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Open VS Closed Cell New Contruction


Tripleshoe
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I am sold on foam instulation and intend to use it in my new house. The outside of the house is completed and the wiring and plumbing are finished. I am ready for insulation. I have two estimates and one company has experence over the other and both quotes are in line. I have discussed with contractor I intend to use. He recommends open cell for the attic and if I decide to use closed cell I will be required to provide a vent or sign a wavier. I have ask if the vent is for humidity control or fresh air for humans and will have his answer monday.

The attic is about 1500 sf under a metal roof which has tar paper plus 1/4 in of styrefoam under tin. The attic is a sell contained apartment with its own AC unit not installed yet, new contruction. My intent and goal was to condition this space, incapulate it with foam and condition the air to abour 80 degrees year around until someone stays there. There is also a 300 sq cupola/sun room above the attic with 24 windows which will have foam in roof and walls below the windows. My thoughts is I can always crack a window in the sunroom for any addition fresh air that may be needed.

I live in the N Alabama and we do have hot humid summers (10 100 degree day with 80-90 % RH) and mild winters average 32 * but ocasional 5* for 24-48 hour. The house is 6500 sf so this in the reason to make it as tight as possible but can it be too tight ?

In addition, the downstairs (main floor) wall will be foamed, no vents here either, allot of windows and doors. The house is 54 ft square with wrap around porch which provides allot of shade from windows etc.

Quotes from contractor.

1) "No, you wont receive as much R-value with the open-cell but i

personally do not think that will matter much...R-Value does not apply

to foam the way it applies to fiberglass/cellulose. In the attic with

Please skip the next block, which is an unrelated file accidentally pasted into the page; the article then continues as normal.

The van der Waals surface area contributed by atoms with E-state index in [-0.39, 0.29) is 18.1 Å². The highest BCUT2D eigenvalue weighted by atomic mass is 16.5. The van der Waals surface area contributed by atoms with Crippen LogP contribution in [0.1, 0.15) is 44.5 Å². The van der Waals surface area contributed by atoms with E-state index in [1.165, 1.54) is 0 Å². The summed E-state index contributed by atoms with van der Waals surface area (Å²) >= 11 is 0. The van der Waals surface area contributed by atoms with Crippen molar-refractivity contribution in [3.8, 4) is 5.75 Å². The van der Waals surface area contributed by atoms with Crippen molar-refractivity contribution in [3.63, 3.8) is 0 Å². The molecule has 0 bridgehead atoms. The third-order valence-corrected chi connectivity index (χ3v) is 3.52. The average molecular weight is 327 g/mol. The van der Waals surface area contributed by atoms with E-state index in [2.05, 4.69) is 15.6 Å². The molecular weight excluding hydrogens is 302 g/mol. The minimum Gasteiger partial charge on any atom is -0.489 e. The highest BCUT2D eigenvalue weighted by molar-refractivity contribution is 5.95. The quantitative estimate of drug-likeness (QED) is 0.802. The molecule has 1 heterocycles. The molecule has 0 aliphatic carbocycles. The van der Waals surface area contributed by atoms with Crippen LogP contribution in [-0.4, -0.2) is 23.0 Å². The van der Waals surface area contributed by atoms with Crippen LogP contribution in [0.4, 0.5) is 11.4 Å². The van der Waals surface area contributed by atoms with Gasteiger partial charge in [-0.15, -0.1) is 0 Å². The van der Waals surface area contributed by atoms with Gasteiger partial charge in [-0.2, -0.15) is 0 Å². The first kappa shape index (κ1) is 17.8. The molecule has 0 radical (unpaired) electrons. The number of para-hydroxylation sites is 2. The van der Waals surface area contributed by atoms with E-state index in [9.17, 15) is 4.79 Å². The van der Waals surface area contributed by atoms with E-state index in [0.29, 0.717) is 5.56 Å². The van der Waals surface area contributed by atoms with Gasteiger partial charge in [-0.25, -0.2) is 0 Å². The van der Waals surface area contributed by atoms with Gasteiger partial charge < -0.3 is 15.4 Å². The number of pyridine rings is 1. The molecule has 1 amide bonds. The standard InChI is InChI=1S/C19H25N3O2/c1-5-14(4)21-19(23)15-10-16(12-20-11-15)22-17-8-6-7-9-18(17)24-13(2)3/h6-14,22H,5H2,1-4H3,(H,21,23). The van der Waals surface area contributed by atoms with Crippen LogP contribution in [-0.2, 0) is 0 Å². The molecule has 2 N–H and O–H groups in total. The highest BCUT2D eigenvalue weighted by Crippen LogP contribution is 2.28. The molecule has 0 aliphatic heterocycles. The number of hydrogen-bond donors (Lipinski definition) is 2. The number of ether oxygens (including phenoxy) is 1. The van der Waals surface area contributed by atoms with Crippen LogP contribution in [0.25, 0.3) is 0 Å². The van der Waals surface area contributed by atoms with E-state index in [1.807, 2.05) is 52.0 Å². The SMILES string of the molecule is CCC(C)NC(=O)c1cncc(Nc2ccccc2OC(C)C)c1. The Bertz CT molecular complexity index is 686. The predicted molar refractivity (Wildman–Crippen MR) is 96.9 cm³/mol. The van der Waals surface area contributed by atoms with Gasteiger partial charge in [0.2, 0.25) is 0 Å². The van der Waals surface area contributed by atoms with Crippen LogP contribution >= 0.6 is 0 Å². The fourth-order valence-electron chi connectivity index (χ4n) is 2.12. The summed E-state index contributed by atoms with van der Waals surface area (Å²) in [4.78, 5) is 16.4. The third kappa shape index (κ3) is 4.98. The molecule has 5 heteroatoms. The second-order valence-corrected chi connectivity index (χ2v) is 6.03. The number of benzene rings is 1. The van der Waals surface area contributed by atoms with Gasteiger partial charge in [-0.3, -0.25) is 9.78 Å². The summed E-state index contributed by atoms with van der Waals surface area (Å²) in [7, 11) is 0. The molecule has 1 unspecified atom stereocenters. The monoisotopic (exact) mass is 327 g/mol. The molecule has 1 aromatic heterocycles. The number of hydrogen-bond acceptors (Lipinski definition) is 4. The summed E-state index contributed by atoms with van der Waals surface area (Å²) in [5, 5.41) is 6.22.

closed-cell, you are looking at 23R-Value. With open you are looking

at 18R-value...Not a major difference, but to answer your question:

Yes, closed will give more of an R-value."

2) "In my opinion- In your particular attic space- I wouldn't gamble with

closed cell foam. Like you said, you have no vents in the attic! The

closed cell seals so tight, you could potentially have problems in the

future. We are required by the manufacturer to vent in closed-cell

apps. The open-cell is designed for a ventless install. I think this

is more inline with your particular home. As a dealer, i have nothing

to gain either way!! Note that. I just want you to be happy with your

insulation......Meaning, i don't want you to call me out there in a

year and say: "We have problems"!!!! LETS AVOID PROBLEMS!!!"

Actually, he would gain/make more from closed cell by about 2k and cosed cell is less labor for him since he will have to trim open cell to 3 1/2 inch on the main floor application....

Again, open vs closed ??? Humidity, Fresh air, moisture between tin and roof, vent vs ventless ? Thoughts, Issues, References, Thanks, Jackson

I posted a pic for visuals,woops,,Would let me post pic maybe next time ,,Thanks Again for any info or recommendations you may provide.

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It's not just about the choice of open cell or closed cell. Insulation is just one of several components of the wall structure. Each component affects temperature and moisture conditions across the entire cross section of wall. With so many different choices of vapor barriers, insulations, cladding, etc, the equation can become quite complex. An incorrect design in the wrong climate might lead to condensation at a point in it's cross section where it isn't prepared to handle it. Rather than guess at it, look to established designs for your climate. Even better, look to established building methods that have the qualities that you're interested in, before you even begin to spend your money.

Marc

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